RBC... something I heard this weekend and I want to confirm

by StarTrekAngel 10 Replies latest jw experiences

  • StarTrekAngel

    I have not been around much or even cared to dig into JW land. I been working on moving to a new place and leaving behind my old JW past, even the neighborhood where it all happened.

    But something I heard this weekend had me thinking. My mother in law has a small, run down wooden home near the KH where we used to attend. She gave it away to her son and he told her that he was going to offer it up for the RBC since there will be a KH remodel/repair in the area in the near future. This way they could choose to house volunteers from other states or areas. This weekend she told us that he was told that starting (I don't know exactly when) the RBC requires that the residence being offered up be equipped to be "comfortable" for the visiting volunteer. This included (as a demand) that the bed be fitted with brand new sheets and towels, etc.

    I thought that may be she misinterpreted whatever was said but she also added that a number of other sisters whom had rooms to spare in better looking homes, had to step back because they felt their places were not up to the new standard. She also added that now the RBC requires JWs to donate the food that will be served to the volunteers. Last time I participated on a remodeling there was a trailer home with a huge kitchen and I don't recall anyone having to donate food

    Has anyone heard about this?

  • Saltheart Foamfollower
    Saltheart Foamfollower

    That sounds exactly right. The same thing has happened in my area with a renovation. And yes, they aren't requests, they are demands. There is also a regular announcement about how much has been donated towards the cost of the renovation to guilt trip everyone.

  • ToesUp

    If there is one thing WT is good at, it is taking. Giving is not on their agenda.

  • Tech49

    Food services are no longer included in RBC (now LDC) builds or remodels. All food service kitchens and stoves, etc are gone, sold off. Now, congregations are "assigned" the "privilege" of providing food for the site workers on a daily basis. That means that individuals become responsible for cooking and preparing food, so you never know what kind of quality or cleanliness you end up with. It can be pretty scary at times.

    Housing: yes, they have supposed "standards" that your home must be up to in order to have "guests" working on the project. There is a pretty loose code of what that standard is, open to interpretation by the Project Coordinators and such. Yes, it is an area where lots of toes can be stepped on and feelings hurt over your home "not being good enough" to be used.

  • steve2

    Perhaps Health & Safety laws require minimum standards so the organization is simply complying with secular laws?

    In my home country, New Zealand, for example, if you offer your residence or property to an organization to utilize for accommodation purposes, you need approval from the local secular authorities. Best case scenario, they inspect the property or residence and it passes the inspection; worst case scenario, it cannot be used for the intended purpose until it meets strict requirements.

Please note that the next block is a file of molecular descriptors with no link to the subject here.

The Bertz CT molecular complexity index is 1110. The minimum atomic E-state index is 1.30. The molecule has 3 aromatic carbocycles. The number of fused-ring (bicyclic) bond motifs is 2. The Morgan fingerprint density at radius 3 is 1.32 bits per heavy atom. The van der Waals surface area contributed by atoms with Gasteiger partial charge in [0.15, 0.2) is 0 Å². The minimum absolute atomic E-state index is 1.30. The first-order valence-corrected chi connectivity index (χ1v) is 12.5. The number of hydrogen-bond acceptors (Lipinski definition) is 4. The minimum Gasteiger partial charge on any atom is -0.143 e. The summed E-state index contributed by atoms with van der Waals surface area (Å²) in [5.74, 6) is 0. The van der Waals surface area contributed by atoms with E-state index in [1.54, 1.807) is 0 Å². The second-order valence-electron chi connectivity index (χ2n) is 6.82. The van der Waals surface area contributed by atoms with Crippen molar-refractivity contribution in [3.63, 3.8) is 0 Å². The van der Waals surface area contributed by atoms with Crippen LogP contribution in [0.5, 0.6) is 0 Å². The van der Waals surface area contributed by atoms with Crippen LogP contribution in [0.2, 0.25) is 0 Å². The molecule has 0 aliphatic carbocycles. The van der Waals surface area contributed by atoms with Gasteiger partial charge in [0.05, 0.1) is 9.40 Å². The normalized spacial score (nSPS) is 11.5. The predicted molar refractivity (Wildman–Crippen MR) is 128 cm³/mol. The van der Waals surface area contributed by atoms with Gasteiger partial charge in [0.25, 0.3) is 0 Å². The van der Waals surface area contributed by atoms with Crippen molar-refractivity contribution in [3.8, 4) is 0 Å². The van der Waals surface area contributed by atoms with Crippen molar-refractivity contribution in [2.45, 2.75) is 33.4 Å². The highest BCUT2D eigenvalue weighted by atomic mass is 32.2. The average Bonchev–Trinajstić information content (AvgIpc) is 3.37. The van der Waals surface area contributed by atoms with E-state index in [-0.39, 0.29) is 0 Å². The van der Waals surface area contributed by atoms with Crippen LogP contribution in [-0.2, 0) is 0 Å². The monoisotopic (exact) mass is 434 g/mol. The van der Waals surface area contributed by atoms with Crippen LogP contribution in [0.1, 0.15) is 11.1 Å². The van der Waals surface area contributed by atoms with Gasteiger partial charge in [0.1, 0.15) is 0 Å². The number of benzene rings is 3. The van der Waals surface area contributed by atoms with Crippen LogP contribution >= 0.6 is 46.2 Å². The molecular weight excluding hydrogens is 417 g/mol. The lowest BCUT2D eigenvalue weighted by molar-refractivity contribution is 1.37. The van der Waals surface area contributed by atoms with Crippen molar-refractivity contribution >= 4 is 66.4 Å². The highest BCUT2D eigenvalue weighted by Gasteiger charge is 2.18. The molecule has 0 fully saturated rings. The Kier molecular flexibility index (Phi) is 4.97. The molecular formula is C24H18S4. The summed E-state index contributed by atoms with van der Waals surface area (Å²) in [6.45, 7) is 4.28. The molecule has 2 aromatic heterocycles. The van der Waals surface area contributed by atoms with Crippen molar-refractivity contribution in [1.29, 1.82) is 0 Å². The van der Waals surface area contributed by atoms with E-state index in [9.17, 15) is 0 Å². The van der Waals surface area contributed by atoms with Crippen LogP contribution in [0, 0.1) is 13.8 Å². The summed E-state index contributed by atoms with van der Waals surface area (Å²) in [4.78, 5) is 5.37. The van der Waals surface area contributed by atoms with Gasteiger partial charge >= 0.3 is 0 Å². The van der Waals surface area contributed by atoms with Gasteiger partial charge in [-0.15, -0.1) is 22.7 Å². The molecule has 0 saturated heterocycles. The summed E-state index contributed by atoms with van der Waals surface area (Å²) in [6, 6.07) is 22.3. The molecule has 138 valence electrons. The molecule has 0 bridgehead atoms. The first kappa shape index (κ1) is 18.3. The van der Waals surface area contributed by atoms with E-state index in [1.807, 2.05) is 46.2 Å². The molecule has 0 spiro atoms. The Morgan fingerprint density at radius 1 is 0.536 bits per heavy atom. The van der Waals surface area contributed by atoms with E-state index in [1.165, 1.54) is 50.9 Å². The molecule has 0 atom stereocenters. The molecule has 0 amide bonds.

Gone are the days when volunteers could turn up and stay in a trailer home. Among other things, authorities want to know the number of people using the residence, how accessible is the residence (does it have a safe front entrance and fire exit doors etc.

  • blondie

    Not unusual or new. I remember when the congregations were encouraged to give free accommodations to visiting jws at the district convention, the elders were directed to inspect the accommodations that had been offered. Some people did not pass the inspection.

  • George One Time
    George One Time

    Also if a KH has a home connected to it that is to be used by a CO that home has to meet certain qualifications.

  • dozy

    It was the increasing pettiness of regulations that made me eventually give up working on KH rebuilds , refurbs etc. It was sad , as it was one of the few aspects of JW life that I found fulfilling and productive.

    When we used to go on projects we would often just crash on an airbed or sofa in a living room. As long as there was a shower - that's fine. Proximity to the build location was a more important factor than how palatial the house was - in fact , a bunch of dirty , sweaty builders and roofers descending on a pristine house with white carpets doesn't really work very well.. For food - we used to pick up a McDonalds or fish & chips en route and somebody would get a few beers in. One time we stayed in a rough council flat in a pretty scary part of an inner city - it was absolutely fine - you are just looking for a 6 hour sleep , not checking into the Ritz.

    I just wonder how the sisters feel when they are told that their homes are not up to the LDC standard , especially if it is the classic single mother with kids that make up a big proportion of JW households. .

  • waton
    remember when the congregations were encouraged to give free accommodations to visiting jws at the district convention, the elders were directed to inspect the accommodations B.

    We went from house to house to "book" free rooms for "delegates", remember being housed privately in NY city, sort of a wt version of "free" Airbnb.

    With wtbts inc renos, construction, you pay for all, free to wt, then you pay for use later. and, last week's wt study, par.17:

    you will be able to buy [truth] from wt in paradise eternally.

  • WingCommander

    Would YOU want to lodge in some hoarded up dump? No? Than what exactly makes their "demands" out of the ordinary? Seems like a legit, appropriate request to me. Don't want to house volunteers? Don't offer up your place. A wood shack doesn't sound very comfy to me. Just sayin'.

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